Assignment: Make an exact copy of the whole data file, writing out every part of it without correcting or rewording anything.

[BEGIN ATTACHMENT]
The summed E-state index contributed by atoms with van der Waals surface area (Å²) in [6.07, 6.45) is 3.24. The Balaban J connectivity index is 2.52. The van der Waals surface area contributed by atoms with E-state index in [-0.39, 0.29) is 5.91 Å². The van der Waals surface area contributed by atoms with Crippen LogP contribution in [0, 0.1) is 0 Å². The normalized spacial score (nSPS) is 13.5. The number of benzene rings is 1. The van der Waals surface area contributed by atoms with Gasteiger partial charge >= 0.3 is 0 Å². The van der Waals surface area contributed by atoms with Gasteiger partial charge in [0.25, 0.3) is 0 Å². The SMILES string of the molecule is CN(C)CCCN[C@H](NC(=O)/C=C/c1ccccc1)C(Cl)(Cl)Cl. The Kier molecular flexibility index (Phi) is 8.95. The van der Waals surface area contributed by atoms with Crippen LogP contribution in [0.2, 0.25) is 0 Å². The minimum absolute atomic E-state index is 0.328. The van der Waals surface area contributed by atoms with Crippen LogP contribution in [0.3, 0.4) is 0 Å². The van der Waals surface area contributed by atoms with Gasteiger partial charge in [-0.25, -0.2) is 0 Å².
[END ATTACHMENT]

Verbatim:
The summed E-state index contributed by atoms with van der Waals surface area (Å²) in [6.07, 6.45) is 3.24. The Balaban J connectivity index is 2.52. The van der Waals surface area contributed by atoms with E-state index in [-0.39, 0.29) is 5.91 Å². The van der Waals surface area contributed by atoms with Crippen LogP contribution in [0, 0.1) is 0 Å². The normalized spacial score (nSPS) is 13.5. The number of benzene rings is 1. The van der Waals surface area contributed by atoms with Gasteiger partial charge >= 0.3 is 0 Å². The van der Waals surface area contributed by atoms with Gasteiger partial charge in [0.25, 0.3) is 0 Å². The SMILES string of the molecule is CN(C)CCCN[C@H](NC(=O)/C=C/c1ccccc1)C(Cl)(Cl)Cl. The Kier molecular flexibility index (Phi) is 8.95. The van der Waals surface area contributed by atoms with Crippen LogP contribution in [0.2, 0.25) is 0 Å². The minimum absolute atomic E-state index is 0.328. The van der Waals surface area contributed by atoms with Crippen LogP contribution in [0.3, 0.4) is 0 Å². The van der Waals surface area contributed by atoms with Gasteiger partial charge in [-0.25, -0.2) is 0 Å².